US steel tariffs
In 2002, the United States imposed steel tariffs to protect its steel industry. The European Union and other countries took up the issue with the WTO, which ruled that such tariffs breach its regulations. Subsequently, by December 2003, the tariffs had been lifted by the US administration.
Diplomatic relations are maintained between the US and the EU, as an independent body, as well as all EU member states.
The EU is represented in the US by the Delegation of the European Union to the United States in Washington, D.C. Opened in 1954, it was the first overseas delegation of the EU's forerunner, the European Coal and Steel Community (ECSC). The current EU ambassador to the United States, since 2014, is David O'Sullivan. Additionally, all 28 EU member states have an embassy in Washington, D.C.
The United States' diplomatic mission to the EU is the United States Mission to the European Union in Brussels. The current US ambassador to the EU, since 2014, is Anthony Gardner. The United States established a diplomatic mission to the ECSC in 1956 in the city of Luxembourg and, in 1961, the United States Mission to the European Communities in Brussels. The US has embassies in all 28 EU member states.
The Transatlantic Economic Council is a bilateral forum for economic cooperation between the EU and US established during the 2007 US-EU Summit. It meets at least once per year and is jointly headed by the US Deputy National Security Advisor for International Economic Affairs and the EU's Commissioner for Trade.
In a 60-minute interview in mid-January 2017, with Michael Gove of the Times of London and Kai Diekmann of Bild, U.S. president Donald Trump criticized the European Union as "basically a vehicle for Germany" claiming that it was a "very catastrophic mistake" on Angela Merkel's part to admit a million refugees - whom he refers to as "illegals". In a letter to 27 European leaders, Donald Tusk, the President of the European Council, called these "worrying declarations" and claimed that the Trump administration seemed to "question the last 70 years of American foreign policy," placing the European Union in a "difficult situation". The relation soured even more when Jean-Claude Juncker jokingly said it will support the independence of the US States of Ohio and Austin, Texas after Donald Trump backed the Brexit and encouraging other European Countries to follow its example.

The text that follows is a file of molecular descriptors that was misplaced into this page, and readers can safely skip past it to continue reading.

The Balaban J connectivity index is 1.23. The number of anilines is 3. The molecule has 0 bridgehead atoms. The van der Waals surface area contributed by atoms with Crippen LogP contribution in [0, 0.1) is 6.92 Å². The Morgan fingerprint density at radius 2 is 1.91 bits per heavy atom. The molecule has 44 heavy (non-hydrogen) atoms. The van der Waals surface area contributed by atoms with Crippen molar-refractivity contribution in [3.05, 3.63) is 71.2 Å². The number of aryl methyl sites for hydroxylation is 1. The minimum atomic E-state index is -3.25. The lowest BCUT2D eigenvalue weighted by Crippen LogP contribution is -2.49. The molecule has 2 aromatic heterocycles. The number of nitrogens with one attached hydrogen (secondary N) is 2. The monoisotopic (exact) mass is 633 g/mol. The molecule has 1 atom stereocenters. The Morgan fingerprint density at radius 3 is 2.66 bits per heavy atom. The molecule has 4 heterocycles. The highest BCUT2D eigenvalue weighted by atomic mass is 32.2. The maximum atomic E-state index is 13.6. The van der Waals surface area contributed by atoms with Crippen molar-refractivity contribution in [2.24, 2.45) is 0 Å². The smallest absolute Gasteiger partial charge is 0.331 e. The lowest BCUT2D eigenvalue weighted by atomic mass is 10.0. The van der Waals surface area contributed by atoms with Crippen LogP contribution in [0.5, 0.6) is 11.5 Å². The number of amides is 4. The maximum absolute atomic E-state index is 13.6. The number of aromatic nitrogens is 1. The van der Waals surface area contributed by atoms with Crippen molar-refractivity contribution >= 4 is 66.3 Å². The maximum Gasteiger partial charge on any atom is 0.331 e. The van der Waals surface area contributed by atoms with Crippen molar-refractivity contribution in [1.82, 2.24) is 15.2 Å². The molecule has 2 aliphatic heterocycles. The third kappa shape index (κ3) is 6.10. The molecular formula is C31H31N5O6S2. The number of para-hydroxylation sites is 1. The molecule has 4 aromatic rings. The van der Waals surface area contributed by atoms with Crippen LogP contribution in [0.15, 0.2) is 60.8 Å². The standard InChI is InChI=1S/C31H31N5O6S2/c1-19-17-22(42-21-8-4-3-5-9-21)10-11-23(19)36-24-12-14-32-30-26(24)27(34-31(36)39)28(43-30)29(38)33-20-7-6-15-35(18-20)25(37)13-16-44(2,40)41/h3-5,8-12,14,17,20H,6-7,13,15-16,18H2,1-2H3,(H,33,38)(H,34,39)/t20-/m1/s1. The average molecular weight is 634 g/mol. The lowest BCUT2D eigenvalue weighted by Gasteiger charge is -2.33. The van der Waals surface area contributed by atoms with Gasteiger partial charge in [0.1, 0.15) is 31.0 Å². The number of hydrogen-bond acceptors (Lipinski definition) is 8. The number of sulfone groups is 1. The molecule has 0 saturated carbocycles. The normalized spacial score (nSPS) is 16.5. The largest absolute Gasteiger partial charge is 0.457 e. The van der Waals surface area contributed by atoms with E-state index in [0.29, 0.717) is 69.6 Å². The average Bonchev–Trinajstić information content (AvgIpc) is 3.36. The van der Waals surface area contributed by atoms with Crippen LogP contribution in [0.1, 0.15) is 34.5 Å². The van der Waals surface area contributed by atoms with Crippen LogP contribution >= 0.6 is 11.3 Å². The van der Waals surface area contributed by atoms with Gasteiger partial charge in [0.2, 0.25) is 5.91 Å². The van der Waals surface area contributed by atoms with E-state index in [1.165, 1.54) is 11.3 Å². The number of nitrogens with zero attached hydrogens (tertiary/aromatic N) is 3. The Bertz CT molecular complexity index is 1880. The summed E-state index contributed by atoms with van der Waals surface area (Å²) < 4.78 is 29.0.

In May 2017, Angela Merkel met with Trump. Trump's nationalist sentiments had already strained relations with several EU countries and other American allies, to the point where after a NATO summit, Merkel said that Europeans cannot rely on United States' help anymore. This came after Trump had said the Germans were "bad, very bad" and threatened to stop all car trade with Germany.